Man Spends More Than $1,000 to Call Out British Airways on Twitter

  • Share
  • Read Later

Twitter has long been the kvetching board of the Internet, with users constantly complaining about everything from geopolitics to One Direction fans. These gripes typically enjoy a brief, raging moment at the top of followers’ timelines, then fade into obscurity. But one very frustrated consumer just used Twitter as his own personal advertising platform to start an ad-hoc campaign against British Airways.

Hasan Syed, a Chicago-based business owner, bought a promoted tweet Monday night bemoaning the poor customer service his family had received from the airline. Not only did his 400 followers see the tweet but also 50,000 other Twitter users based in New York and the United Kingdom that Syed paid to target.

hasan syed

“I’ve seen complaints about airlines and other services via Twitter all the time,” Syed says. “I thought maybe it might be interesting to see how promoted tweets might work and if that would get anyone’s attention.”

British Airways earned Syed’s vitriol by losing his father’s luggage for two days this weekend after a flight from Chicago to Paris, forcing the man to remain in Paris an extra night and cancel a trip to Dusseldorf, Germany. After calls to the airline’s customer service department got nowhere, Syed’s father asked him to call the airline out online. Many businesses are used to playing damage control with individual irate customers on Twitter—often through direct messages—but Syed decided to broadcast his frustration to a wide audience.

(MORE: Twitter Plans to Become a Shopping Destination)

“Usually with a complaint with an airline, that never happens,” he says. “It’s just a one-on-one thing where they rectify the situation as fast as possible.”

Syed said he’d never heard of an individual turning his personal complaint into a Twitter ad, though he thinks it’s an inevitable use of the platform. Others in the airline industry have already taken notice of Syed’s tactic. Marty St. George, a marketing executive at JetBlue, tweeted that using promoted tweets as a former of consumer complaint could be the start of an emerging trend:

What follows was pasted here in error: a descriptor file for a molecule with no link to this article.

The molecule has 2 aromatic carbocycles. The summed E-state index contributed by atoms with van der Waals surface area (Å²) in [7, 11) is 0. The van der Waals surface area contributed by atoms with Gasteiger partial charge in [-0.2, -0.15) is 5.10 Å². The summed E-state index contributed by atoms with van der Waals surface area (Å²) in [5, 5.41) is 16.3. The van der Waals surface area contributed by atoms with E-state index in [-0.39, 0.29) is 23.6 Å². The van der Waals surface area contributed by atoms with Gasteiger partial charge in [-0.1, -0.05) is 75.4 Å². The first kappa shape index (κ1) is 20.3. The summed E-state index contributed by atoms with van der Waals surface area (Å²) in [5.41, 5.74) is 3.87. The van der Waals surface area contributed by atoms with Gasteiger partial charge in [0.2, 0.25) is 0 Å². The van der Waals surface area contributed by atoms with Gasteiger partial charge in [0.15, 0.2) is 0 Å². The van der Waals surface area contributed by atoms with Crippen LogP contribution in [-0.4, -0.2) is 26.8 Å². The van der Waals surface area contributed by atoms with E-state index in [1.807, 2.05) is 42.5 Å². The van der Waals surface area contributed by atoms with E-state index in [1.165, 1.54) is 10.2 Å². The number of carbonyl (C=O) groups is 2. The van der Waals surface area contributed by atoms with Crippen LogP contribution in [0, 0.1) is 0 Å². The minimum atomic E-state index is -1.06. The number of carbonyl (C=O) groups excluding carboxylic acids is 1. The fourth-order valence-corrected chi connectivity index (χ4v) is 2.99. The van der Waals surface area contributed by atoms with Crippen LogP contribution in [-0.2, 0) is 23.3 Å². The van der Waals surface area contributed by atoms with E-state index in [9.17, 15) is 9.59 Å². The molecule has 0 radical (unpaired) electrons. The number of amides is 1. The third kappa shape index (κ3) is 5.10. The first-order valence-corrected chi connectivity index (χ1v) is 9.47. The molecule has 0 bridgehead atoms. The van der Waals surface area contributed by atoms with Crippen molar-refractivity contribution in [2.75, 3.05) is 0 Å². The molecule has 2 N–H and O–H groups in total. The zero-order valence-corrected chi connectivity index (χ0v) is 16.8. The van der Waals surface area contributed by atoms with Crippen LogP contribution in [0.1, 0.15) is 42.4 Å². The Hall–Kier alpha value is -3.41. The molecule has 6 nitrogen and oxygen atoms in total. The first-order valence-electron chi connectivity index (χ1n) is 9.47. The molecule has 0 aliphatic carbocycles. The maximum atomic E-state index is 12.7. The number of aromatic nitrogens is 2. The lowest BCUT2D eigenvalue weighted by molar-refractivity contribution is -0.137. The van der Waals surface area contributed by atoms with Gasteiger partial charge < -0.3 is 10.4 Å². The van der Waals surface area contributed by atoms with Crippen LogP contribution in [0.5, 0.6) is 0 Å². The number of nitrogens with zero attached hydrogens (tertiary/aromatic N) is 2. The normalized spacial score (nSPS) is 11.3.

Interesting; a disgruntled customer is buying a promoted tweet slamming a brand where they had a bad experience. That’s a new trend itself!

— Marty St. George (@martysg) September 3, 2013

Perhaps, but only for those consumers that can self-fund an effective advertising campaign. Syed says he spent at least $1,000 on the promoted tweet and tinkered with the users he chose to target carefully. Followers of British Airways received the tweet, as well as followers of news organizations like Mashable and Advertising Age to increase the virality potential of the stunt. It worked—Mashable, which broke the story, has had its article shared more than 10,000 times on social networks.

As for British Airways, the company eventually responded to Syed’s complaints via Twitter, and he says his father now has his luggage once again. “We would like to apologise to the customer for the inconvenience caused,” the airline told The BBC.

While Syed’s one-man ad campaign found success, its implications could prove thorny for Twitter in the future. Advertising on social media platforms is coming under increased scrutiny from the Federal Trade Commission, which released updated guidelines earlier this year for law-abiding marketing in the digital age. Giving anyone with the right amount of cash the ability to distribute an ad across a social network could present problems if people start making false claims.

For now, though, well-funded Twitter snark has managed to force a giant corporation to take notice.  “It was borderline trolling,” Syed admits, and some Twitter users called him out for being rude in the way he approached the airline. But he sees positives in the outcome. “It could help keep big businesses more honest, possibly. If they have poor customer service, the repercussions could be far more damaging.”